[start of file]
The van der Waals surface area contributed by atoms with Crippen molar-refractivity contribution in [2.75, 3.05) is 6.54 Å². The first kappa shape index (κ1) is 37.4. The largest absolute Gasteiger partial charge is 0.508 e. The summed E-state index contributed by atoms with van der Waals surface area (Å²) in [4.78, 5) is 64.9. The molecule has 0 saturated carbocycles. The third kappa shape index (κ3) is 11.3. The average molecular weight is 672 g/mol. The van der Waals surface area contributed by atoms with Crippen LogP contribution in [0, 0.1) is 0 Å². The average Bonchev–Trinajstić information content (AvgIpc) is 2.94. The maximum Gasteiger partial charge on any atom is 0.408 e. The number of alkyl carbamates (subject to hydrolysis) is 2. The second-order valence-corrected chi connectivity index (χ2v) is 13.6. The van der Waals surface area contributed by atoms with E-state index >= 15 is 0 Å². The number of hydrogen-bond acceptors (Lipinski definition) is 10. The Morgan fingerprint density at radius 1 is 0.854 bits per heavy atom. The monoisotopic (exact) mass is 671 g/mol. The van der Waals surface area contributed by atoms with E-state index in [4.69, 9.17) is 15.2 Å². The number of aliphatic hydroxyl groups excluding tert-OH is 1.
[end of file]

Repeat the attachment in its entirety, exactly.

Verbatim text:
The van der Waals surface area contributed by atoms with Crippen molar-refractivity contribution in [2.75, 3.05) is 6.54 Å². The first kappa shape index (κ1) is 37.4. The largest absolute Gasteiger partial charge is 0.508 e. The summed E-state index contributed by atoms with van der Waals surface area (Å²) in [4.78, 5) is 64.9. The molecule has 0 saturated carbocycles. The third kappa shape index (κ3) is 11.3. The average molecular weight is 672 g/mol. The van der Waals surface area contributed by atoms with Crippen LogP contribution in [0, 0.1) is 0 Å². The average Bonchev–Trinajstić information content (AvgIpc) is 2.94. The maximum Gasteiger partial charge on any atom is 0.408 e. The number of alkyl carbamates (subject to hydrolysis) is 2. The second-order valence-corrected chi connectivity index (χ2v) is 13.6. The van der Waals surface area contributed by atoms with E-state index >= 15 is 0 Å². The number of hydrogen-bond acceptors (Lipinski definition) is 10. The Morgan fingerprint density at radius 1 is 0.854 bits per heavy atom. The monoisotopic (exact) mass is 671 g/mol. The van der Waals surface area contributed by atoms with E-state index in [4.69, 9.17) is 15.2 Å². The number of aliphatic hydroxyl groups excluding tert-OH is 1.